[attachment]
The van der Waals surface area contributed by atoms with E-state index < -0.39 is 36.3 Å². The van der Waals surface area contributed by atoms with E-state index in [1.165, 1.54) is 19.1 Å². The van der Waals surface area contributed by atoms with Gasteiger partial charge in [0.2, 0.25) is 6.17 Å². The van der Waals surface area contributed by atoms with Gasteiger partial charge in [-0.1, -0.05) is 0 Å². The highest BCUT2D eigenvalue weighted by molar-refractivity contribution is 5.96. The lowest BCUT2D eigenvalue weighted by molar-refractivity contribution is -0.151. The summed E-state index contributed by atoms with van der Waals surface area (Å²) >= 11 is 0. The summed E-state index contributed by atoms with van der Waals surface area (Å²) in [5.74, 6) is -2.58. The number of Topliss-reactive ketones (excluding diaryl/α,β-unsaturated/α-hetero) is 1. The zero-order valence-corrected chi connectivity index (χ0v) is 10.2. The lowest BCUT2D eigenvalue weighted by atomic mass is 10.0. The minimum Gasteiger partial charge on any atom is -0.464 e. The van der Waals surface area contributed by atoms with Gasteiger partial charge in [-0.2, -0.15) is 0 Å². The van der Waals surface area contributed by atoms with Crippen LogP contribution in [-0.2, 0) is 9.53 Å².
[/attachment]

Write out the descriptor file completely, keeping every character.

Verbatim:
The van der Waals surface area contributed by atoms with E-state index < -0.39 is 36.3 Å². The van der Waals surface area contributed by atoms with E-state index in [1.165, 1.54) is 19.1 Å². The van der Waals surface area contributed by atoms with Gasteiger partial charge in [0.2, 0.25) is 6.17 Å². The van der Waals surface area contributed by atoms with Gasteiger partial charge in [-0.1, -0.05) is 0 Å². The highest BCUT2D eigenvalue weighted by molar-refractivity contribution is 5.96. The lowest BCUT2D eigenvalue weighted by molar-refractivity contribution is -0.151. The summed E-state index contributed by atoms with van der Waals surface area (Å²) >= 11 is 0. The summed E-state index contributed by atoms with van der Waals surface area (Å²) in [5.74, 6) is -2.58. The number of Topliss-reactive ketones (excluding diaryl/α,β-unsaturated/α-hetero) is 1. The zero-order valence-corrected chi connectivity index (χ0v) is 10.2. The lowest BCUT2D eigenvalue weighted by atomic mass is 10.0. The minimum Gasteiger partial charge on any atom is -0.464 e. The van der Waals surface area contributed by atoms with Gasteiger partial charge in [-0.2, -0.15) is 0 Å². The van der Waals surface area contributed by atoms with Crippen LogP contribution in [-0.2, 0) is 9.53 Å².